Cottonwood Cottonwood The sapwood is white and may contain brown streaks while the heartwood may be pale to light brown. It is a diffuse porous wood with a coarse texture. The wood is generally straight-grained and contains relatively few defects. It is relatively light in weight. The wood is soft, weak in bending and compression, and low in shock resistance. The machinability of Cottonwood is only fair. Tension wood is frequently present and can cause a fuzzy surface when cut. The wood glues well and has good resistance to splitting when nailing and screwing. It dries easily but has a tendency to warp after drying. It is relatively dimensionally stable. Dogwood, Flowering Dogwood The sapwood of dogwood is wide and creamy in color, while the heartwood is reddish brown to brown, sometimes streaked in white. The wood has a fine, uniform texture with a hard compact interlocked grain. Its traditional use was to make bobbins for weaving looms. The dense, hard, fine textured wood is workable with both hand and power tools. It is a top notch wood for machining and carving and takes a super-smooth finish. Its characteristics make it, along with the softer Boxwood, a favorite wood choice for model-makers, carvers and wood-turners.
Elm, American American Elm American Elm has straight or interlocked grain with a coarse texture. Light brown to brown heartwood, usually with a reddish tinge, and light-colored sapwood. The interlocking grain makes it difficult to cut and split. Moderately heavy and hard, tough, elastic, and wear resistant. Low decay resistance and moderate dimensional stability. American Elm is almost indistinguishable from Red Elm, and the two woods are typically marketed as "elm" wood without species distinction. Elm works with some difficulty - tends to dull cutting edges and often produces fuzzy surfaces where interlocking grain is present. Steam-bends very well. Glues, screws and nails satisfactorily. Does not polish easily but otherwise finishes well. Due to interlocking grain, difficult to split cleanly. Hackberry Hackberry Hackberry is a member of the elm family and is closely related to Sugarberry (Celtis laevigata). The two woods are virtually indistinguishable and frequently marketed together as Hackberry. There is little difference between sapwood and heartwood which is yellowish grey to light brown with yellow streaks. The wood is very susceptible to the fungus that causes blue staining before and after kiln drying. The wood has irregular grain, sometimes straight and sometimes interlocked, but with a fine uniform texture. The soft, close-grain wood mills smoothly and machines easily. The wood planes and turns well and has a moderate ability to hold nails and screws. Hackberry dries readily with minimal degrade. It has a fairly high shrinkage and is most suitable in small, short pieces of cut stock. Stains satisfactorily. Through careful staining, the wood can be made to mimic the appearance of more expensive cabinet woods.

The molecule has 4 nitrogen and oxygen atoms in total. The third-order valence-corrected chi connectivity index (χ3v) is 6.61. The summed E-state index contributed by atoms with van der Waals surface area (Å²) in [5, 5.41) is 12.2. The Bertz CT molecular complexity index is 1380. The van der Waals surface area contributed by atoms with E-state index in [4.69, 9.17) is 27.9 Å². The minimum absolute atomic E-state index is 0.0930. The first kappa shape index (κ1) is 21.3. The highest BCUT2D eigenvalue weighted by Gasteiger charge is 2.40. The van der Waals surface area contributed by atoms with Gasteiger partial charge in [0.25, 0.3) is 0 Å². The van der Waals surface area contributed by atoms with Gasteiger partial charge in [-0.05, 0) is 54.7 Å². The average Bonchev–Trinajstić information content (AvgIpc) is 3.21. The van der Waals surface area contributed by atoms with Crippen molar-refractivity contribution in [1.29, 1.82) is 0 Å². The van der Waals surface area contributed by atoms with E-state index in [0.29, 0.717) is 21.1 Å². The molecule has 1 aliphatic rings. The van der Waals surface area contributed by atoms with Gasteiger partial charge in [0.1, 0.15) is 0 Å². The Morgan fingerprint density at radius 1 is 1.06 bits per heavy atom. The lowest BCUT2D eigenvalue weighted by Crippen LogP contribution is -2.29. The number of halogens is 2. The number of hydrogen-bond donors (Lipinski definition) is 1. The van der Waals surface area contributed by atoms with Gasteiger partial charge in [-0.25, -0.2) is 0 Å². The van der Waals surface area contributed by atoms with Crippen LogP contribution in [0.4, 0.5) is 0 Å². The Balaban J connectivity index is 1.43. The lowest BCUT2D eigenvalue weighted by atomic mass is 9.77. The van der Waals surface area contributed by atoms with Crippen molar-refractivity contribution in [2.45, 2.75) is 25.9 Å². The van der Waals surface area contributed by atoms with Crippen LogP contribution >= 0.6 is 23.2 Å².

Elm, Red Red Elm Red (or Slippery) Elm has a grayish white to light brown narrow sapwood, with heartwood that is reddish brown to dark brown in color. The grain can be straight, but is often interlocked. The wood has a coarse texture. It is moderately heavy, hard and stiff with excellent bending and shock resistance. It is difficult to split because of its interlocked grain. Red Elm is almost indistinguishable from American Elm, and the two woods are typically marketed as "elm" wood without species distinction. Hickory, Bitternut Bitternut Hickory Botanically Hickories are split into two groups; the true hickories, and the pecan hickories (fruit bearing). The wood is virtually the same for both and is usually sold in mixed lots as "hickory" or "pecan" — hickory if the wood is highly figured and pecan if the figure is muted. Hickory is the hardest, heaviest and strongest American wood in general commercial use. The sapwood of hickory is white, tinged with inconspicuous fine brown lines while the heartwood is pale to reddish brown. Both are coarse-textured and the grain is fine, usually straight but can be wavy or irregular. The dark brown close-grained hardwood is hard and durable and highly shock resistant which makes it excellent for tools, tool handles and ladders. Both pecan hickories and true hickories are difficult to machine and are very hard to work with hand tools. Sharp cutting tools are absolutely required for smooth work, and they will dull quickly. The hickories do not glue well. They hold nails and screws well with pre-boring and the wood can be sanded to a smooth finish. Medium to dark stains and bleaching are acceptable finishing treatments.